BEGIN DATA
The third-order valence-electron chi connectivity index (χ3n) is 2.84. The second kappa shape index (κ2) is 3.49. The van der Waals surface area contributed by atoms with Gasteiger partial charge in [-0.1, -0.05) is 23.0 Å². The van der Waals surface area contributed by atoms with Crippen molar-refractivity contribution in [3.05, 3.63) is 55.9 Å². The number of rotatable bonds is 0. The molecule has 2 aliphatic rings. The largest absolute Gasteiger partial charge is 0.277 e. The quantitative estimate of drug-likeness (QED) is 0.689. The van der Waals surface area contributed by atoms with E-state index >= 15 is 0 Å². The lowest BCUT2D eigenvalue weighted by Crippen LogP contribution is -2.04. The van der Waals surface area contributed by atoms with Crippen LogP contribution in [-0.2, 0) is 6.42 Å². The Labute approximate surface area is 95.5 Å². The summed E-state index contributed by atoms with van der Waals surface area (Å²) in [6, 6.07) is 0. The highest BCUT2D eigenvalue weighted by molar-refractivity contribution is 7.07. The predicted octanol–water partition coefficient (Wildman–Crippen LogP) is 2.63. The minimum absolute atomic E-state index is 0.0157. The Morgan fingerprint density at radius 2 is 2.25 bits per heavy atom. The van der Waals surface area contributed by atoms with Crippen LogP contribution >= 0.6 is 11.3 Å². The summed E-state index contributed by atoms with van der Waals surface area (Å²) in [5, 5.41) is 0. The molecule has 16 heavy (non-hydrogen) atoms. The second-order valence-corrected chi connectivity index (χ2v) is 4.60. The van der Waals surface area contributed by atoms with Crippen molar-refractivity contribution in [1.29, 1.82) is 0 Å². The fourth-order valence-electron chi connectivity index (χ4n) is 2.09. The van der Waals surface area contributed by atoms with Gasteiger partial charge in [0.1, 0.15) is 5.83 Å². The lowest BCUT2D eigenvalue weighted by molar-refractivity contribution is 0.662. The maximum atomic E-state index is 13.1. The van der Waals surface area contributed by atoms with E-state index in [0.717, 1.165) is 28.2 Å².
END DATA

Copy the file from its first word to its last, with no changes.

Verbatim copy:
The third-order valence-electron chi connectivity index (χ3n) is 2.84. The second kappa shape index (κ2) is 3.49. The van der Waals surface area contributed by atoms with Gasteiger partial charge in [-0.1, -0.05) is 23.0 Å². The van der Waals surface area contributed by atoms with Crippen molar-refractivity contribution in [3.05, 3.63) is 55.9 Å². The number of rotatable bonds is 0. The molecule has 2 aliphatic rings. The largest absolute Gasteiger partial charge is 0.277 e. The quantitative estimate of drug-likeness (QED) is 0.689. The van der Waals surface area contributed by atoms with E-state index >= 15 is 0 Å². The lowest BCUT2D eigenvalue weighted by Crippen LogP contribution is -2.04. The van der Waals surface area contributed by atoms with Crippen LogP contribution in [-0.2, 0) is 6.42 Å². The Labute approximate surface area is 95.5 Å². The summed E-state index contributed by atoms with van der Waals surface area (Å²) in [6, 6.07) is 0. The highest BCUT2D eigenvalue weighted by molar-refractivity contribution is 7.07. The predicted octanol–water partition coefficient (Wildman–Crippen LogP) is 2.63. The minimum absolute atomic E-state index is 0.0157. The Morgan fingerprint density at radius 2 is 2.25 bits per heavy atom. The van der Waals surface area contributed by atoms with Crippen LogP contribution >= 0.6 is 11.3 Å². The summed E-state index contributed by atoms with van der Waals surface area (Å²) in [5, 5.41) is 0. The molecule has 16 heavy (non-hydrogen) atoms. The second-order valence-corrected chi connectivity index (χ2v) is 4.60. The van der Waals surface area contributed by atoms with Crippen molar-refractivity contribution in [1.29, 1.82) is 0 Å². The fourth-order valence-electron chi connectivity index (χ4n) is 2.09. The van der Waals surface area contributed by atoms with Gasteiger partial charge in [0.1, 0.15) is 5.83 Å². The lowest BCUT2D eigenvalue weighted by molar-refractivity contribution is 0.662. The maximum atomic E-state index is 13.1. The van der Waals surface area contributed by atoms with E-state index in [0.717, 1.165) is 28.2 Å².